Songfacts®: You can leave comments about the song at the bottom of the page.
Lennon wrote this about the worship of false idols. He felt organized religion did more harm than good. In "Imagine," he sang about a better world where there was "no religion."
Lennon was not an atheist, but believed that god was something different to everyone. He also believed that people focus too much on the teacher (God) rather than what is supposed to be taught. In songs like this and "Imagine," Lennon's was trying to send the message that we should not let religion and other things get in the way of how we think life should be lived. In "Imagine," "Living for today" means to live as if there is no afterlife or god and to do the best you can. In this song, "I just believe in me" states his belief in his life regardless of anything else. (thanks, Justin - washington, DC)
Before recording this album, John and Yoko began "Primal Scream therapy," which was a very emotional time for them. Lennon was dealing with the breakup of The Beatles and the death of his mother.
At the time, Lennon had some hard feelings toward The Beatles, especially Paul McCartney. He made a statement that he was moving on with the line, "I don't believe in Beatles."
Billy Preston played piano. He played on some of The Beatles songs, including "Get Back."
Ringo Starr played drums. He and Lennon had a good relationship even after The Beatles broke up.
This contains the classic line, "The Dream Is Over." This summed up the feelings of many who felt their idealistic goals of the '60s were not going to come true.
In the January 1971 edition of Rolling Stone, Lennon said that this, "was put together from three songs almost." He went on to the explain that the words for this "just came out of me mouth." The former Beatle continued: "I had the idea that 'God is the concept by which we measure pain,' so that when you have a word like that, you just sit down and sing the first tune that comes into your head and the tune is simple, because I like that kind of music and then I just rolled into it. It was just going on in my head and I got by the first three or four, the rest just came out. Whatever came out."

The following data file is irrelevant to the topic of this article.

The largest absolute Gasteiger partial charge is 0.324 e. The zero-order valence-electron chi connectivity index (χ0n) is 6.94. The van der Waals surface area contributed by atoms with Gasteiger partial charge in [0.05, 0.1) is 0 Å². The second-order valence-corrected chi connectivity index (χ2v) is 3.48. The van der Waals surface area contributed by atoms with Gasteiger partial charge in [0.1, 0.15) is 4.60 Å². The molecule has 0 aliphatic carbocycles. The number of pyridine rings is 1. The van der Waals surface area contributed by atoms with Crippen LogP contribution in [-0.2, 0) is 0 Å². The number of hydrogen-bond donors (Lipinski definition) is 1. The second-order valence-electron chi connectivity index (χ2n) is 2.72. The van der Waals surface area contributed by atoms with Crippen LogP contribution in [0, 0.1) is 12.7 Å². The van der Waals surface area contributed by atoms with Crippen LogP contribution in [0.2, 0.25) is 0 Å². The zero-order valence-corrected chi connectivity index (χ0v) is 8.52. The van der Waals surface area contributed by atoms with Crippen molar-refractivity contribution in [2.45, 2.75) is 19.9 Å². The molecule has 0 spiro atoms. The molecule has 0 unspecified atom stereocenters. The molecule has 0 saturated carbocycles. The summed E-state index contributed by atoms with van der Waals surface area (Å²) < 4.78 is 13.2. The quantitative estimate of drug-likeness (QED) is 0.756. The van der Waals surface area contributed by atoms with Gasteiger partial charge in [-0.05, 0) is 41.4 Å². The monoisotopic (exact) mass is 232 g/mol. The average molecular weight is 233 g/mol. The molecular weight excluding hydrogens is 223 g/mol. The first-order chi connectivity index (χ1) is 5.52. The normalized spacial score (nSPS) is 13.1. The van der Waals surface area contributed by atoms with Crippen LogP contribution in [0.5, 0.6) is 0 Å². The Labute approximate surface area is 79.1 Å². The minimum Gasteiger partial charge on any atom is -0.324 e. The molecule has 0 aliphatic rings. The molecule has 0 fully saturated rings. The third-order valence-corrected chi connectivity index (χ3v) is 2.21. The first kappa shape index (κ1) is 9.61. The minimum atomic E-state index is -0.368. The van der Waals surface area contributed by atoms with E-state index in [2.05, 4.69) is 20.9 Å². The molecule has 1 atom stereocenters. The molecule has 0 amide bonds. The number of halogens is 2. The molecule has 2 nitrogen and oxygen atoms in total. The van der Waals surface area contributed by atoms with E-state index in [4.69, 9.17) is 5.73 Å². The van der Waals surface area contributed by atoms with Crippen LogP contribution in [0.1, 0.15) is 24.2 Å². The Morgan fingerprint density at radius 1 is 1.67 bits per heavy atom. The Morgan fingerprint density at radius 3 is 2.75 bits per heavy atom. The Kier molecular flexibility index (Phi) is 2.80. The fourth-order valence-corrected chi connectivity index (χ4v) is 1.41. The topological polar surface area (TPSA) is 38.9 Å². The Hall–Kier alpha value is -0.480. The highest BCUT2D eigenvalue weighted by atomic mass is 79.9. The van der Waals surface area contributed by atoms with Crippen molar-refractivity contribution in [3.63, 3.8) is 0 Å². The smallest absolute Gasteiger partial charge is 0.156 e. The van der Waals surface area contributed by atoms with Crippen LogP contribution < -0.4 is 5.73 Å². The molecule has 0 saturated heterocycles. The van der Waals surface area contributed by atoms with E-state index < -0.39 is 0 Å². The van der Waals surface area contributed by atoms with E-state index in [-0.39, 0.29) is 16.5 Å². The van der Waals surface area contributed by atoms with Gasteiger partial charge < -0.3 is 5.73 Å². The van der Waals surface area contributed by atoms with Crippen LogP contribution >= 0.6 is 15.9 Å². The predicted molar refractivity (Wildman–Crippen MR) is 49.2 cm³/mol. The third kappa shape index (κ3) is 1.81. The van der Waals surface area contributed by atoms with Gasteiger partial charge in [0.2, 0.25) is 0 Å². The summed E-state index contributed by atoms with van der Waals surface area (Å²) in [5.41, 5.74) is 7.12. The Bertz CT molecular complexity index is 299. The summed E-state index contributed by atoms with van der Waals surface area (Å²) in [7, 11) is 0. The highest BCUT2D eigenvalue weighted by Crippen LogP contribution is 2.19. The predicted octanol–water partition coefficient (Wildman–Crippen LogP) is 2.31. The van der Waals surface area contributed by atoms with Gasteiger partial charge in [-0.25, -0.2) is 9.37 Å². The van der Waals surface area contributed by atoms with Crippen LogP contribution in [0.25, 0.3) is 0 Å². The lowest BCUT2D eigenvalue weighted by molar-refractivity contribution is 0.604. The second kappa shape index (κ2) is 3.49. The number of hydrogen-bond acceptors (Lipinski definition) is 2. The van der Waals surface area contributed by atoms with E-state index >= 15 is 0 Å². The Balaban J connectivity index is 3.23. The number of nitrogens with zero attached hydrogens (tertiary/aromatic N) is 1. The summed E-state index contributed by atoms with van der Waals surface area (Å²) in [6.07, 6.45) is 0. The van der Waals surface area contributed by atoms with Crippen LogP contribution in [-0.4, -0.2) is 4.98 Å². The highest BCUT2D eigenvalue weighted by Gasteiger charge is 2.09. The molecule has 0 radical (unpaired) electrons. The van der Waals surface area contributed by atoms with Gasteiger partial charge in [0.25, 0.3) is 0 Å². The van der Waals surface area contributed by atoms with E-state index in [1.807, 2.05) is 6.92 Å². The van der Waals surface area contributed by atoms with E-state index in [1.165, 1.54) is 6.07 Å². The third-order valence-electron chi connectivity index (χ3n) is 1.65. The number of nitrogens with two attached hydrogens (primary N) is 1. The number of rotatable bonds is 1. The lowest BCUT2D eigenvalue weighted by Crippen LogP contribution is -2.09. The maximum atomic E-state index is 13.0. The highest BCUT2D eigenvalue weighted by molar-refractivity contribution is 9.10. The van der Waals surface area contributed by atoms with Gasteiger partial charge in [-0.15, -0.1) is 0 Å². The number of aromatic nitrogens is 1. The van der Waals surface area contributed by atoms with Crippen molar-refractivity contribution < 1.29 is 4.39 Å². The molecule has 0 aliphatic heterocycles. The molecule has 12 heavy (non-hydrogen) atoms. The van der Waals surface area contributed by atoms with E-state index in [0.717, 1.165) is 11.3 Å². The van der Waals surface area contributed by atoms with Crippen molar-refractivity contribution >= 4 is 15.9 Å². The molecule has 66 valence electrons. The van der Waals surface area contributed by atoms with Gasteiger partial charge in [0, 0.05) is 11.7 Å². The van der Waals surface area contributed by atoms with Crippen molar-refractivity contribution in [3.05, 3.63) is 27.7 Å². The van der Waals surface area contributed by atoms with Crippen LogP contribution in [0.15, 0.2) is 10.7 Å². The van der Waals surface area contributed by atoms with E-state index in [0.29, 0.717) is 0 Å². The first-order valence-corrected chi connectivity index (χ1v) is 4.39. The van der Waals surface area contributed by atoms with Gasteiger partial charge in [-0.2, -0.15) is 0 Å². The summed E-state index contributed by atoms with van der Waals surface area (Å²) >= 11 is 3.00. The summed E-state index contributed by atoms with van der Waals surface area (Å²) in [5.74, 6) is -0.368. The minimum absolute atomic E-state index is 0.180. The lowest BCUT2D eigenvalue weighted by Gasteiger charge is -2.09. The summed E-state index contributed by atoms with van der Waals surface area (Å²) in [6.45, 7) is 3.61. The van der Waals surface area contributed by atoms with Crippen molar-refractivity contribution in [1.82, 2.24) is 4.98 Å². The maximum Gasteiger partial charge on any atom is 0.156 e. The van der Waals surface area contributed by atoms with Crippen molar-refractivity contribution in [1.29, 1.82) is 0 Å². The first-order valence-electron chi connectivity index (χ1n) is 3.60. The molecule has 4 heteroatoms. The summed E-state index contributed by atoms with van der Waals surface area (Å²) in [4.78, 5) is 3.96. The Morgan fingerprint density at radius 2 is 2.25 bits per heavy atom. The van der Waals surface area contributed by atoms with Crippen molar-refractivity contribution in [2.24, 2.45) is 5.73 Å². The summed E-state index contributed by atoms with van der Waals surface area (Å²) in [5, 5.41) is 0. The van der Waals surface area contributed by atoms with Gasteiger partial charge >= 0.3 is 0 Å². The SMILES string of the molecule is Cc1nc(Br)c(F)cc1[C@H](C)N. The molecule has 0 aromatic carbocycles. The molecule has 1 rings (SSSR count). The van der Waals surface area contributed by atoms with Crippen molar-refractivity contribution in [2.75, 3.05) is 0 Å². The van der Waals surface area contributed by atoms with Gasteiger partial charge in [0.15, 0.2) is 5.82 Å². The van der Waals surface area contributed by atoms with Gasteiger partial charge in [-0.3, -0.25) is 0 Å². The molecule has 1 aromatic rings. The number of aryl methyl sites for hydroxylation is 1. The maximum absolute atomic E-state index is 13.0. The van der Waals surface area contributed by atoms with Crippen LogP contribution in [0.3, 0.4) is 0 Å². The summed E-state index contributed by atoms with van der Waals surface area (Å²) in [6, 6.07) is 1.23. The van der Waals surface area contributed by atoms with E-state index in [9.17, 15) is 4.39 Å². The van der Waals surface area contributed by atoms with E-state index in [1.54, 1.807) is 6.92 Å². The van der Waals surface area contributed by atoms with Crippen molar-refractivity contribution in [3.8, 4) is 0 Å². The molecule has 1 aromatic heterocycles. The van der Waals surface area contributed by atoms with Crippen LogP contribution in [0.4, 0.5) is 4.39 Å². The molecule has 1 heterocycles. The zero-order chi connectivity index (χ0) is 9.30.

Among the list of idols in this song, which Lennon said he didn't believe in was The Beatles. Lennon explained why to Rolling Stone: "I was going to leave a gap, and just fill in your own words: whoever you don't believe in. It had just got out of hand, and Beatles was the final thing because I no longer believe in myth, and Beatles is another myth. I don't believe in it. The dream is over. I'm not just talking about the Beatles, I'm talking about the generation thing. It's over, and we gotta - I have to personally - get down to so-called reality."
Lennon starts this song with the line, "God is a concept by which we measure our pain." He explained to Rolling Stone that, "pain is the pain we go through all the time," Then added: "You're born in pain. Pain is what we are in most of the time, and I think that the bigger the pain, the more God you look for."
When Lennon was recording this stark denunciation of Christianity at Abbey Road studios, George Harrison was next door completing work on All Things Must Pass
. "I was in one room singing 'My Sweet Lord
'," said Harrison, "and John was in another room singing 'I don't believe in Jesus, I don't believe in nothing'."
The "A Thousand Miles" singer on what she thinks of her song being used in White Chicks
and how she captured a song from a dream.
The Guns N' Roses rhythm guitarist in the early '90s, Gilby talks about the band's implosion and the side projects it spawned.
One of the most popular classical vocalists in the land is lining up a trip to space, which is the inspiration for many of her songs.